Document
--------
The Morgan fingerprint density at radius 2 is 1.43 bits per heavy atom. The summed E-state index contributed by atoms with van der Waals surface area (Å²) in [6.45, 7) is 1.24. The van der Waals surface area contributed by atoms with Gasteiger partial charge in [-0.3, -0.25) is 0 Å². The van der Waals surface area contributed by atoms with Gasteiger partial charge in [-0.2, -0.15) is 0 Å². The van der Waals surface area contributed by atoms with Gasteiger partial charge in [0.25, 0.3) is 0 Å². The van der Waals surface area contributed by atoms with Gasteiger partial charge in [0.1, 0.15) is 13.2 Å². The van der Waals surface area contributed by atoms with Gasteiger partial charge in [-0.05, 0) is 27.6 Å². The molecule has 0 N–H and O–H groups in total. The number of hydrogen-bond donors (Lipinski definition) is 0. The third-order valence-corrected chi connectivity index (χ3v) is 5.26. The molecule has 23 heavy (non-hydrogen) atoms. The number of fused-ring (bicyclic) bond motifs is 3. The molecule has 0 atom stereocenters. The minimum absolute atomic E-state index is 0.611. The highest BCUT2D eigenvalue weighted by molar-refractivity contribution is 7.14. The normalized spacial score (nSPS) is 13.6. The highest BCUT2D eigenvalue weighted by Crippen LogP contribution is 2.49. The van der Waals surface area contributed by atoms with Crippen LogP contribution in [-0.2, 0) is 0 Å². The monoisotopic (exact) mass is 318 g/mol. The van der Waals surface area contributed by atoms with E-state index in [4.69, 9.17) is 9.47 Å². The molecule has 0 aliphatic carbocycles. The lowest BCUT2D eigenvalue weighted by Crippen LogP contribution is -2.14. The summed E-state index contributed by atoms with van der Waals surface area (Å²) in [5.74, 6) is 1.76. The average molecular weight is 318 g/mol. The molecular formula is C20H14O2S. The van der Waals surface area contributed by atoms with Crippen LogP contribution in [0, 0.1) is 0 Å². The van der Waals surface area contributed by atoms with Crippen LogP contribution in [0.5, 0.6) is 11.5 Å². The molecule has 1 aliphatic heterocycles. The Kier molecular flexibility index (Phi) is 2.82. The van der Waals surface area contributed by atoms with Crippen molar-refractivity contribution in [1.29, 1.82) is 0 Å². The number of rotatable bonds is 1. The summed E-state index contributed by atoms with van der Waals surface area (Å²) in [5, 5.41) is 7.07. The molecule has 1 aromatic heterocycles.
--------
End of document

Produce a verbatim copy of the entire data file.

The Morgan fingerprint density at radius 2 is 1.43 bits per heavy atom. The summed E-state index contributed by atoms with van der Waals surface area (Å²) in [6.45, 7) is 1.24. The van der Waals surface area contributed by atoms with Gasteiger partial charge in [-0.3, -0.25) is 0 Å². The van der Waals surface area contributed by atoms with Gasteiger partial charge in [-0.2, -0.15) is 0 Å². The van der Waals surface area contributed by atoms with Gasteiger partial charge in [0.25, 0.3) is 0 Å². The van der Waals surface area contributed by atoms with Gasteiger partial charge in [0.1, 0.15) is 13.2 Å². The van der Waals surface area contributed by atoms with Gasteiger partial charge in [-0.05, 0) is 27.6 Å². The molecule has 0 N–H and O–H groups in total. The number of hydrogen-bond donors (Lipinski definition) is 0. The third-order valence-corrected chi connectivity index (χ3v) is 5.26. The molecule has 23 heavy (non-hydrogen) atoms. The number of fused-ring (bicyclic) bond motifs is 3. The molecule has 0 atom stereocenters. The minimum absolute atomic E-state index is 0.611. The highest BCUT2D eigenvalue weighted by molar-refractivity contribution is 7.14. The normalized spacial score (nSPS) is 13.6. The highest BCUT2D eigenvalue weighted by Crippen LogP contribution is 2.49. The van der Waals surface area contributed by atoms with Crippen LogP contribution in [-0.2, 0) is 0 Å². The monoisotopic (exact) mass is 318 g/mol. The van der Waals surface area contributed by atoms with E-state index in [4.69, 9.17) is 9.47 Å². The molecule has 0 aliphatic carbocycles. The lowest BCUT2D eigenvalue weighted by Crippen LogP contribution is -2.14. The summed E-state index contributed by atoms with van der Waals surface area (Å²) in [5.74, 6) is 1.76. The average molecular weight is 318 g/mol. The molecular formula is C20H14O2S. The van der Waals surface area contributed by atoms with Crippen LogP contribution in [0, 0.1) is 0 Å². The van der Waals surface area contributed by atoms with Crippen LogP contribution in [0.5, 0.6) is 11.5 Å². The molecule has 1 aliphatic heterocycles. The Kier molecular flexibility index (Phi) is 2.82. The van der Waals surface area contributed by atoms with Crippen molar-refractivity contribution in [1.29, 1.82) is 0 Å². The number of rotatable bonds is 1. The summed E-state index contributed by atoms with van der Waals surface area (Å²) in [5, 5.41) is 7.07. The molecule has 1 aromatic heterocycles.